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The effects of lengthening the school day on female labor supply: Evidence from a quasi-experiment in Chile

Abstract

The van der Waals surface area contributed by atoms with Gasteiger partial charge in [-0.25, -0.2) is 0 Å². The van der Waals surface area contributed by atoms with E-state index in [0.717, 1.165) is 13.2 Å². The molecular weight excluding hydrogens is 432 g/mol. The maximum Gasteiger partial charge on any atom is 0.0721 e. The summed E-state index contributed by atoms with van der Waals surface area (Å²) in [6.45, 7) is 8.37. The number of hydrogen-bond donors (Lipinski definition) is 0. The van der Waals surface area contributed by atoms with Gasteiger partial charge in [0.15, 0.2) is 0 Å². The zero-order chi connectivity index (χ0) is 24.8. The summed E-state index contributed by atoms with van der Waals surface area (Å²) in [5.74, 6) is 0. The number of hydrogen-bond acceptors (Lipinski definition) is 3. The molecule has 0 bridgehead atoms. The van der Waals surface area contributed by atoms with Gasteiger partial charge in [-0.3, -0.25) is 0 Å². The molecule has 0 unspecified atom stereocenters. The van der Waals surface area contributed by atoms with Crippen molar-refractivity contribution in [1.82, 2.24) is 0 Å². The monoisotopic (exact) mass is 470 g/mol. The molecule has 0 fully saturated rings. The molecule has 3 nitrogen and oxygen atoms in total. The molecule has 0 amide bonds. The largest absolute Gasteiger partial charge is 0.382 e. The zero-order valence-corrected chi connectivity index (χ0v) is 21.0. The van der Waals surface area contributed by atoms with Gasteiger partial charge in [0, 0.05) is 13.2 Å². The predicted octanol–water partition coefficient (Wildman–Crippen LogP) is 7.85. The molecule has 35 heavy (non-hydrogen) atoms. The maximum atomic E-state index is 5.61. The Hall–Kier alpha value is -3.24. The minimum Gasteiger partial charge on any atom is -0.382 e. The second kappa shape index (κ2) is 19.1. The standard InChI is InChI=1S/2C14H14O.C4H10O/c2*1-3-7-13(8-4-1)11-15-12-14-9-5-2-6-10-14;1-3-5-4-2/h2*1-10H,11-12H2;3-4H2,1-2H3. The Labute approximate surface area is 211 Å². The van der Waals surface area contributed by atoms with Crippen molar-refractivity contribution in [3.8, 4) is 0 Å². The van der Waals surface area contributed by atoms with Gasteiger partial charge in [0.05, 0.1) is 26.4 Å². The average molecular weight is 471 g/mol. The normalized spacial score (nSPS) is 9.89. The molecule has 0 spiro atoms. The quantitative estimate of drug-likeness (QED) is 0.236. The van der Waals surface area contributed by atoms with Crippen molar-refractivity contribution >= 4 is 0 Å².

In 1996, the Chilean government approved the extension of the school day, increasing the amount of time that students spend at school by 30%. Using data from the Chilean socio- economic household survey and administrative data from the Ministry of Education for 1990- 2006, we exploit the quasi-experimental nature of the reform’s implementation by time and region in order to identify the causal impact of the program on labor participation, employment and hours worked for women between 20 and 65 years old. The identification strategy relies on a fixed effect model of repeated cross-section. The results show a positive and significant effect on labor participation and female employment in all age groups and a negative and statistically significant effect on the number of hours worked. The main conclusion of this study is that the implicit childcare subsidy induced by the program had a positive and significant impact on the labor supply of women in Chile.